I don’t know what you missed in my post that the others didn’t. If one is nominal in the faith then how can one have the light of Christ in you? Sure, you’re baptized, and you are physically present at Mass every Sunday. But if you don’t live as Christ lives, then it is just lip service. Many people, especially cradles, experience this in any Church (RC, EC, EO). What I am saying is if someone rediscovers their faith, then it is a conversion experience even if they do not leave the Church they are in (I did say that, how can you have missed it?).


#15

Since three people understood it that way I intended it to be… :shrug:


#16

Perhaps my feeble mind was not able to grasp what you were saying.


#17

Conversion

I hope this is not a source of confusion. But I have recently been reading of the conversion of Benedictine Father Gabriil Bunge from Roman Catholic church where he was apparent a well known author and theologian of patristical writings to Holy Orthodoxy.

Fr. Gabriel Bunge – Benedictine monk, well-respected patristic scholar, and author of the book Earthen Vessels: The Practice of Personal Prayer According to the Patristic Tradition was a Benedictine monk in Switzerland who had been living the eremitical life since 1980. As a Patristics scholar, he has contributed many articles and books to numerous spiritual and monastic journals.
On August 27, 2010 Fr. Gabriel converted to Orthodoxy in the presence of Metropolitan Hilarion of Volokolamsk and Metropolitan Kallistos of Diokleia during an All-Night Vigil at the Church of the ”Joy of All Who Sorrow” Icon in Bolshaya Ordynka Street in Moscow.
Metropolitan Hilarion said to him, ”You have been a Catholic, but an Orthodox deep in your heart. Today, before the All-Night Vigil, you have become Orthodox, thus naturally completing a long spiritual path.

I have translated his explanation for such

Already in Greece, being a Catholic, I understood that precisely West fell from the East and not the other way. That moment was for me indescriabable. It required time to understand and accept it. I cannot condemn anybody or judge, no. This concerns a whole large historical process and we cannot speak that this one is guilty, and also that one. But a fact is a fact. What we call Western Christianity came to birth as a chain of breaks with the East - The Grigorianska Reform, then the actual separation of the Churches in 11 century, then the Reformation in the XV century and finally the 2nd Vatikan council already in the 20th century. This is of course a very rough sketch but in the whole, it seems to me to be faithful.


#18

And to expand on my earlier point. Normally conversion happens to people who are outside of the faith and then experiences something that brings them into the faith. But today sadly many people who are technically members of the Church do not act like they are members of the Church. Thus it is indeed possible to convert someone already within the Church by bringing them to the true teaching and also helping them live the life as intended by God.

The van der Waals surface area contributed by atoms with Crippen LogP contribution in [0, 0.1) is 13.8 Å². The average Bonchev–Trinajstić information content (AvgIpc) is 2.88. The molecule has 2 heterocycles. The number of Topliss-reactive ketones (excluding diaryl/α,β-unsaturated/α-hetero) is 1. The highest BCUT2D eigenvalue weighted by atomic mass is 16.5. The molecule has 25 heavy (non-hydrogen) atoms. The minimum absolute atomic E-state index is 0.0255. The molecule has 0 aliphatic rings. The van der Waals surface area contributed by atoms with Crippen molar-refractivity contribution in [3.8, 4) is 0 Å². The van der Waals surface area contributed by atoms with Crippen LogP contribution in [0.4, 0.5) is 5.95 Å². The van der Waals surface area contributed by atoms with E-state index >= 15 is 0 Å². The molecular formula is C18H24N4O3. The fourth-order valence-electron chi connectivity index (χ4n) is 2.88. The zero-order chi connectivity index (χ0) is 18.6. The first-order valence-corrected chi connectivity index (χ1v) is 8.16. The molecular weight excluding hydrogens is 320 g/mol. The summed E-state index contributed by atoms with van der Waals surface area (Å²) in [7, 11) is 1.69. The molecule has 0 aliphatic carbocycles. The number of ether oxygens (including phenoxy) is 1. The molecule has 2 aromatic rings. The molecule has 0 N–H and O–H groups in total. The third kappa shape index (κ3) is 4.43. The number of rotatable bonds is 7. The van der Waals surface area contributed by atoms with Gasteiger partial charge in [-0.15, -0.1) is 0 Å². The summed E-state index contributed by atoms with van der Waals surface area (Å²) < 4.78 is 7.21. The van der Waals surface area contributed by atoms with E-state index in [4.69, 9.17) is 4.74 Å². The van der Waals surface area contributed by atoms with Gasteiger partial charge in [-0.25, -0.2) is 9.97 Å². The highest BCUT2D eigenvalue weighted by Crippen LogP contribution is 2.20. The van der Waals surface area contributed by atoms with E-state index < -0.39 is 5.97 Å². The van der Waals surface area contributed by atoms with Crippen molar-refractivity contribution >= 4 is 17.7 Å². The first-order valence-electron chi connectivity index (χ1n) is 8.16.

#19

Only one post in this thread gives a conversion story. It seems to have been hijacked by attempts to use the term conversion in a way that the Church does not use it. Perhaps the thread should be closed as it has gone so far off track.


#20

[quote="Matthew_Holford, post:19, topic:302611"]
Only one post in this thread gives a conversion story. It seems to have been hijacked by attempts to use the term conversion in a way that the Church does not use it. Perhaps the thread should be closed as it has gone so far off track.

[/quote]

Perhaps there are no Orthodox-Roman Catholic converts among us who are willing to step forward.

I think James Likoudis is an anomaly in this regard. He was cradle Orthodox because he was from a Greek family. That's like being a Yankees fan because he lived in New York. His parents took him to liturgy but no one ever taught him the what, where or why of Orthodoxy. At an early age, he became envious of Catholic kids because the actually had a school where their religion was formally taught.

I suspect that He drifted into Roman Catholicism for some of the same reasons so many cradle Roman Catholics drift into non-denominational mega-church-ism. That's where his friends were going. They seemed to be on a proper American Christian path. And the difference between the East and West were taught to him from an RC-biased perspective.

Orthodoxy has many converts from Western Christian denominations, including the RCC. Once exposed to the fullness and authenticity of Holy Orthodoxy - regardless their former confession of faith - few have any interest in backsliding.

'Sakya.